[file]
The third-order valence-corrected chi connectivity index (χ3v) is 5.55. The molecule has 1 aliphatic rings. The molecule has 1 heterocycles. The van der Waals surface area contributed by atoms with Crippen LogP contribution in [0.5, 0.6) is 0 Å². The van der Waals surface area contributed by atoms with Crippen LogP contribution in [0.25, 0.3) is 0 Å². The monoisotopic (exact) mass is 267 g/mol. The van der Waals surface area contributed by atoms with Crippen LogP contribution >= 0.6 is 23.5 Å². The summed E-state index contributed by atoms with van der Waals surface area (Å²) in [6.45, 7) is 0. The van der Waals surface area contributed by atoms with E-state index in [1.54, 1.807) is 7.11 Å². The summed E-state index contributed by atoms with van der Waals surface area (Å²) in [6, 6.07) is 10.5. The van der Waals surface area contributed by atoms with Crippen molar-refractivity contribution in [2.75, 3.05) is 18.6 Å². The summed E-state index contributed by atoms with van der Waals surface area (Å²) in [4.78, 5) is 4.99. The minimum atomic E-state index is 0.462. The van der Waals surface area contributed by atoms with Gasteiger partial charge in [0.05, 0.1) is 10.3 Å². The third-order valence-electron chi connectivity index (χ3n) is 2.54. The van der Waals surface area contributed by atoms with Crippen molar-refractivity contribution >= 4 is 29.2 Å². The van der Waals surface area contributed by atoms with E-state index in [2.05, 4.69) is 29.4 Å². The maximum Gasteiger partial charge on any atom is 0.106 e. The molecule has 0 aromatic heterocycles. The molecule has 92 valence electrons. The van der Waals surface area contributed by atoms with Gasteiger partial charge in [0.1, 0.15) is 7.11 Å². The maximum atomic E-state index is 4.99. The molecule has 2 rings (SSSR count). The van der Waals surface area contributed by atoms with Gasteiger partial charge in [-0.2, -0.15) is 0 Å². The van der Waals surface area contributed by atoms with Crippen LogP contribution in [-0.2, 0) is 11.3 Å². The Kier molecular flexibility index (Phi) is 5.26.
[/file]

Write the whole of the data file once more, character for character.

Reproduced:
The third-order valence-corrected chi connectivity index (χ3v) is 5.55. The molecule has 1 aliphatic rings. The molecule has 1 heterocycles. The van der Waals surface area contributed by atoms with Crippen LogP contribution in [0.5, 0.6) is 0 Å². The van der Waals surface area contributed by atoms with Crippen LogP contribution in [0.25, 0.3) is 0 Å². The monoisotopic (exact) mass is 267 g/mol. The van der Waals surface area contributed by atoms with Crippen LogP contribution >= 0.6 is 23.5 Å². The summed E-state index contributed by atoms with van der Waals surface area (Å²) in [6.45, 7) is 0. The van der Waals surface area contributed by atoms with E-state index in [1.54, 1.807) is 7.11 Å². The summed E-state index contributed by atoms with van der Waals surface area (Å²) in [6, 6.07) is 10.5. The van der Waals surface area contributed by atoms with Crippen molar-refractivity contribution in [2.75, 3.05) is 18.6 Å². The summed E-state index contributed by atoms with van der Waals surface area (Å²) in [4.78, 5) is 4.99. The minimum atomic E-state index is 0.462. The van der Waals surface area contributed by atoms with Gasteiger partial charge in [0.05, 0.1) is 10.3 Å². The third-order valence-electron chi connectivity index (χ3n) is 2.54. The van der Waals surface area contributed by atoms with Crippen molar-refractivity contribution >= 4 is 29.2 Å². The van der Waals surface area contributed by atoms with E-state index in [2.05, 4.69) is 29.4 Å². The maximum Gasteiger partial charge on any atom is 0.106 e. The molecule has 0 aromatic heterocycles. The molecule has 92 valence electrons. The van der Waals surface area contributed by atoms with Gasteiger partial charge in [0.1, 0.15) is 7.11 Å². The maximum atomic E-state index is 4.99. The molecule has 2 rings (SSSR count). The van der Waals surface area contributed by atoms with Gasteiger partial charge in [-0.2, -0.15) is 0 Å². The van der Waals surface area contributed by atoms with Crippen LogP contribution in [-0.2, 0) is 11.3 Å². The Kier molecular flexibility index (Phi) is 5.26.